“We are free to be the authors of our lives,” says Schwartz, “but we don’t know exactly what kind of lives we want to ‘write.’” Maturity lies in deciding just that.
A very interesting post. I know Postrel is considered a classical liberal, but when she expresses her thoughts on choice, she sounds like an existentialist talking about the big questions. I think part of Kim's point is that agonizing about what should be little things, like which camera to buy, as if if were one of Life's Big Questions makes us miserable. How can it not? So I finally buy that new camera. What have I achieved? Nothing. Now starts the difficult part.
StayClassy: So in other words, it's better to buy a device that you can't return that isn't the most technically able device, than to spend the time to find the most technically able device, and only let your creative ability be the ceiling? Oh, and God forbid that you enter a situation where your camera isn't able to perform (dark environment, combination of fast moving subjects and inadequate lighting, slow AF, etc.), I should just blame myself, instead of accepting that if I chose to be a "maximizer", I'd have equipment that was capable of getting the shot, and that missing it would be my fault?
These photos are lackluster in my eyes, but that's my opinion. Give me an RX100 and I'll mop the floor with this guy.
Pretty much all cameras current enthusiast-oriented today meet the criteria you just listed. So go and invest in an RX100 if that's what you like and you won't have to bother with camera reviews for a few years. You'll be free to photograph :)
Pangloss: I think the key shortcoming here is the very simple fact that one can take exactly the same pictures with the kit zoom at exactly the same focal length and aperture, adding vignetting and distortion effects in postprocessing if one wishes. So the question is, why spend any money on a body cap lens if one already has a kit zoom that can take exactly the same (or better) picture? As I see it, it is both a waste of money *and* more importantly a waste of shooting opportunities.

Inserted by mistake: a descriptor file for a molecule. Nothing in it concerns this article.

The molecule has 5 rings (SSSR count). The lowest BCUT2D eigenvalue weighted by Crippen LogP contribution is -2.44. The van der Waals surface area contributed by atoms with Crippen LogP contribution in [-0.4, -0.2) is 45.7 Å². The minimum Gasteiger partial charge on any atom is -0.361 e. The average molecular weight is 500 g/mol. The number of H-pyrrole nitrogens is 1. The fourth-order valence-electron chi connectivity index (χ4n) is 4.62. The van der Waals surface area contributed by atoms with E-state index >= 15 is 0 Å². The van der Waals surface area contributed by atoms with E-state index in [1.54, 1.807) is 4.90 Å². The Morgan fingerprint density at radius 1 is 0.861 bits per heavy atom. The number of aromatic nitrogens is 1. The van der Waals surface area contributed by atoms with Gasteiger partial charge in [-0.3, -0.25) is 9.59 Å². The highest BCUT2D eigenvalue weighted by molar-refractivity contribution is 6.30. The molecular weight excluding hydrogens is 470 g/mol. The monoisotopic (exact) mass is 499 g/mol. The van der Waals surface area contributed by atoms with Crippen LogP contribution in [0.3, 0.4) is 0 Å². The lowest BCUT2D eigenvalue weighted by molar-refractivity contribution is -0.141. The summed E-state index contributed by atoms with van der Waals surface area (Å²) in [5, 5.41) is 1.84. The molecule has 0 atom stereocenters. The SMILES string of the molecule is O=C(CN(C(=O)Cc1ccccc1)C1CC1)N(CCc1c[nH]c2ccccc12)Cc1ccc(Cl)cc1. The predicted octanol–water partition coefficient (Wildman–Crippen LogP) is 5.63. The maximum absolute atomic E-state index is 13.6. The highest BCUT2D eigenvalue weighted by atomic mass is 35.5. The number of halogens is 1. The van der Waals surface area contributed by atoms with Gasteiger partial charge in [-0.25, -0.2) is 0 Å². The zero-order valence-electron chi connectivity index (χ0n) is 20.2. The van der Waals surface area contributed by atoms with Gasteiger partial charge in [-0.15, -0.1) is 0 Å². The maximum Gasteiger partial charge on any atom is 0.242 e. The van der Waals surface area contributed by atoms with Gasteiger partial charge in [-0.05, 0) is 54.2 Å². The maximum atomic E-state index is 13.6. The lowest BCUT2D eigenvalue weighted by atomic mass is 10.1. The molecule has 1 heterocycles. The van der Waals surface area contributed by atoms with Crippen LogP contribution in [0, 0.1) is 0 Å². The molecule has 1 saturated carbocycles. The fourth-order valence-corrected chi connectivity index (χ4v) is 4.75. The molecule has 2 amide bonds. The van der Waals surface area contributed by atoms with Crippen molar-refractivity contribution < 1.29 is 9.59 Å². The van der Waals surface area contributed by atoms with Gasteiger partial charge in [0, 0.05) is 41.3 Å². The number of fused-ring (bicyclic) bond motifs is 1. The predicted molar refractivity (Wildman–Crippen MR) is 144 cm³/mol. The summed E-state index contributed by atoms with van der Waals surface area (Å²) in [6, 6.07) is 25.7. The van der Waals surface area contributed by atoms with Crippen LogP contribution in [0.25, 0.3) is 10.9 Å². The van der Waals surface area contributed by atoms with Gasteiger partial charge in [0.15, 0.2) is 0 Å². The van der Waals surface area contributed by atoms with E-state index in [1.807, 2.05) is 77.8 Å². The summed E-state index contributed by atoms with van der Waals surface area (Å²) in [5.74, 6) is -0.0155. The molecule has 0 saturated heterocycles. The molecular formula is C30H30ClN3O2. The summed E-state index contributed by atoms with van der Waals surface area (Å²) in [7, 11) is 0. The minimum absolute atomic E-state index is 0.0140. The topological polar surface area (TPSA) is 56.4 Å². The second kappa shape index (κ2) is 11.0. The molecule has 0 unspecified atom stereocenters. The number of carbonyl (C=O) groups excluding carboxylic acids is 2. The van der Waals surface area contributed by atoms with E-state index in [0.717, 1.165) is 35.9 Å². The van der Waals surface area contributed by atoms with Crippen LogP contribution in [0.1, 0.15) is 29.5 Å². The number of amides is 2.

…and now PEN FLAT. PEN go in pocket. PEN still take picture. Man happy.
Rupert Bottomsworth: It's great to see DPR spending their time reviewing the really important stuff.
I'm a HUGE fan of making the most out of what you have at hand. Gets your creative juices flowing :) I've wanted this lens since it came out, and thanks to this review, I have more to act on. So thanks!
whitebird: Um, "carefully selected materials"? White polycarbonate?
FYI: Just joking around
Just joking around maybe. But seriously, someone had to think of it first… Carefully selected doesn't mean it has to be exotic or expensive… just carefully selected. And they thought of it. And the wallets flew open.
gsum: These shots, they are OK but I can't help but think that the real artist is the one that designed the camera. Far more effort, time and thought goes into engineering design than the taking of photos such as these.
Artists are just better at self publicity than great engineers.
Klein worked hard and he was courageous. He went right up to the action, right up to strangers, and came away with wonderful captured moments. Discussions further up the thread get lost in the "is it art" issue, but that's only part of it. A street photographer's hard work and courage shows in what he or she brings back. Most street photography people post online is bland, because it's timid. Safe and lazy. Klein loved the amateur aspect, but these pictures were not taken by an amateur. You don't just show up and "take the photo" -- that should suggest that the majority of online-posted street photography would display the same tension and rawness that you find in photos by the most recognized street shooters. Most people won't ever come close, because they don't come close in investing the time and effort, and in leaving themselves vulnerable on a regular basis. It's got pretty much nothing to do with equipment.